When one examines the organization of Ottoman madrasas one observes that the first three are referred to under the names of Hâsiye-i Tecrid, Miftah and Telvih. These names were taken from the titles of the main textbooks used in these madrasas. The Hâsiye-i Tecrid madrasa takes its name from the fact that the main textbook used there was a commentary written by Seyyid Serîf el-Gürgânî (d. 1413-14) based on a commentary by Shems al-din Mahmûd b. Ebu’l-Kasim al-Isfahânî (d. 1345-46) on a work titled Tecrîd al-Kalâm by Nasîreddin al-Tûsî (d. 1273-74).[5] Madrasas which used that particular piece of work, with commentaries written by Seyyid Serîf al-Gürgani and Sadeddin al-Taftazani (d. 1388-89), were known as Miftah madrasas. Miftah refers to a work by Yûsuf al-Sekkâkî (d. 1228-29) on the subjects of morphology, nahv and rhetoric. Telvîh is the name of the commentary written by al-Taftazânî on the commentary titled Tavzîü’t-Tenkîh written by Sadrüsseria Ubeydullah el-Buhârî (d. 1346-47) on his own work on Islamic jurisprudence titled Tenkîhü’l-Usûl. This commentary was used as a textbook in Telvih madrasas.[6]

Both the 40 akce and the Haric 50 akce madrasas were constructed by the pre-Ottoman Anatolian municipalities, rulers and their families, by viziers, sancak beys and emirs. The Dâhil madrasas are madrasas constructed by the Ottoman sultans, the mothers of imperial princes and the daughters of the sultans. Following that one would come to the Sahn-i Semân madrasas, which had the highest educational level. Tetimme madrasas were of the same rank as Dâhil madrasas and because they prepared students for the Sahn madrasas were referred to as Mûsila-i Sahn (preparatory to the Sahn).

In order to fit the Uc Serefeli Madrasa established in Edirne by Sultan Murâd II, which paid 100 akces into the new hierarchy, Mehmed II, had an additional madrasa constructed alongside it and had the 100 akces shared between two teachers. Thus the level of the üc serefeli madrasa, which was built by his father, was made equal to that of the Sahn madrasas that he had founded.[7] The Ayasofya madrasa remained the sole madrasa at the 60-akce levels during the period of Mehmed II.[8]

The madrasa system established by Mehmed the Conqueror continued unchanged during the reign of Bâyezîd II. The only change was the rise to the 60-akce level of the Murâdiye madrasa in Bursa upon the appointment of Tokatli Molla Lûtfi for a fee of 60 akces.[9]

On the second of the seven hills upon which Istanbul was built Suleyman the Magnificent constructed the mosque complex that would constitute the apogee of Ottoman culture, art and education. The construction of this complex, which reflected the grandeur of the Age of Süleyman the Magnificent, and the genius of its chief architect Sinan (1550-1557) marked the initiation of a phase of important developments and innovations in Ottoman education. As can be seen in the attached drawing, various schools and madrasas were constructed around the mosque offering a variety of levels and specialized areas of education. A primary school and four madrasas referred to as Sahn madrasas were established there.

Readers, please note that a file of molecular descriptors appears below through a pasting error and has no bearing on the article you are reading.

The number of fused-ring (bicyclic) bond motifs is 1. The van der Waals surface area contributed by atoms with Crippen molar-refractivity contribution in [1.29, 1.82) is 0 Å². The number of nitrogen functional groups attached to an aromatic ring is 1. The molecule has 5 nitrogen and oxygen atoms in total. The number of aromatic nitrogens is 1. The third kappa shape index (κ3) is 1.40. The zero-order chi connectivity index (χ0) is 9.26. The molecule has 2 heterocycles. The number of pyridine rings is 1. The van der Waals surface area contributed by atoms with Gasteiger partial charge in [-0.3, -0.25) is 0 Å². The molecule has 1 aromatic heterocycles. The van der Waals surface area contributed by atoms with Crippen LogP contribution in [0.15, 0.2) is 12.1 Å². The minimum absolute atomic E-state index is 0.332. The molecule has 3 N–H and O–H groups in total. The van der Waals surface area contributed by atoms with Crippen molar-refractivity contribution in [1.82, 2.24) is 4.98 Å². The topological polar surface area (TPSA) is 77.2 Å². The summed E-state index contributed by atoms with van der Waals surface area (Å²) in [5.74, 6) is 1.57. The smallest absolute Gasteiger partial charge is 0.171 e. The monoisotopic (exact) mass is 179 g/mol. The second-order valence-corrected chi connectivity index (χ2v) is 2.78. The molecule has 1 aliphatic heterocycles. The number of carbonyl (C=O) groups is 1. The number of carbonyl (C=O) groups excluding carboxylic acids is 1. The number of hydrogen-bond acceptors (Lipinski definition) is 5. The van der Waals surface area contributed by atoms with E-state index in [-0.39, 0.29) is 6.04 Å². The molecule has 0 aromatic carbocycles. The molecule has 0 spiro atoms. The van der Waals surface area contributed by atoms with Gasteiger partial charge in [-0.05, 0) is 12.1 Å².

These consist of the first or “madrasa-i ulâ” (evvel madrasa); the second or “sânîmadrasa (madrasa-i sâniye); the third or “sâlismadrasa (madrasa-i sâlise); and the fourth or “râbimadrasa (madrasa-i râbia). In addition, there were specialized madrasas, the Dâr al-hadis (Hadith studies centre) and the Dâr al-tibb (medical studies centre). There was also a hospital (bîmarhâne), a soup kitchen or Dar al-ziyafe and a convalescent home (Tabhâne) as well as a pharmacy (Dar al-adviye). This complex is a fine example of the development since the Fatih complex of the holistic way in which Ottoman mosque complexes dealt with human, religious, social and cultural services.

According to the charter, the daily fee paid to each of the head teachers at the four madrasas was sixty akces. The Dâru’l-Hadis teacher received fifty and the Dâr al-tibb teacher twenty akces. These madrasas were thus now ranked at a higher level than the Fatih Sahn madrasas. Although the amount allocated for the Dâru’l-Hadis teacher in the charter prepared during the construction of the complex was lower than that of the other four madrasas, they were in fact paid 100 akces with the appointment of the first Dâr al-Hadis teacher. That is why, from that period on, that madrasa was considered the highest ranked Ottoman madrasa. The Dâru’l-Hadis teacher was also considered the highest ranked teacher, and if he so desired he could be appointed to a kadilik (juridical-administrative district) known as a mahrec mevleviyeti.[10]

The fifteen students studying in the Dâr al-Hadis and in the four madrasas and the eight students studying at the Dâr al-tibb received two akces each while the tutors received five akces each as a daily fee. Those students resident in the rooms of the madrasas received lessons from their teachers four days a week and the soup kitchens provided them with two meals a day. The Suleymaniye madrasas were able to maintain their superior status within the madrasa hierarchy throughout later periods. However, in those later periods certain changes in the ranking of the madrasas can be observed.[11]

[1] E. Ihsanoglu, “Osmanli Medrese Tarihciliginin Ilk Safhasi (1916-1965)-Kesif ve Tasarlama Dönemi-“, Belleten 64, no 240 (Agustos 2000): 541-582.

[2] I.H. Uzuncarsili, Osmanli Devleti’nin Ilmiye Teskilati, 2nd ed. (Ankara, 1984), 11-12.

[3] Gelibolulu Mustafa Âlî, Künhü’l-Ahbar, Istanbul University Library (IÜMK), Turkish Manuscrripts (TY) no. 5959, fol. no. 85b-86b.

[4] A. Özcan, “Fatih’in Teskilat Kanunnamesi ve Nizâm-i âlem icin Kardes Katli Meselesi, ” IÜTD (Fatih Sultan Mehmed’e Hatira Sayisi,) no. 33 (Istanbul, 1982), 39.

[5] Kâtib Celebi, Kesfü’z-Zunûn an Esâmi’l-Kütübi ve’l-Fünûn, 2 vols., ed. Serefeddin Yaltkaya and Kilisli Rifat Bilge (Istanbul, 1941-1943), 2: 1762-1768.

[6]I. H. Uzuncarsili, Osmanli Devleti’nin Ilmiye Teskilati, 26-28.

[7] I. H. Uzuncarsili, Ilmiye Teskilati, 3; C. Baltaci, XV.-XVI. Asirlar, 450-458.

[8] Âlî, Künhü’l-Ahbar, 86a; C. Baltaci, XV.-XVI. Asirlar, 47.

[9] C. Baltaci, XV.-XVI. Asirlar, 47, 48; 163-165, 480.

[10] I. H. Uzuncarsili, Ilmiye Teskilati, 36-38; C. Baltaci, XV.- XVI. Asirlar, 601-606.

[11] C. Izgi, Osmanli Medreselerinde Ilim. 2 vols. (Istanbul, 1997), 1 (Riyazî Ilimler), 35-42.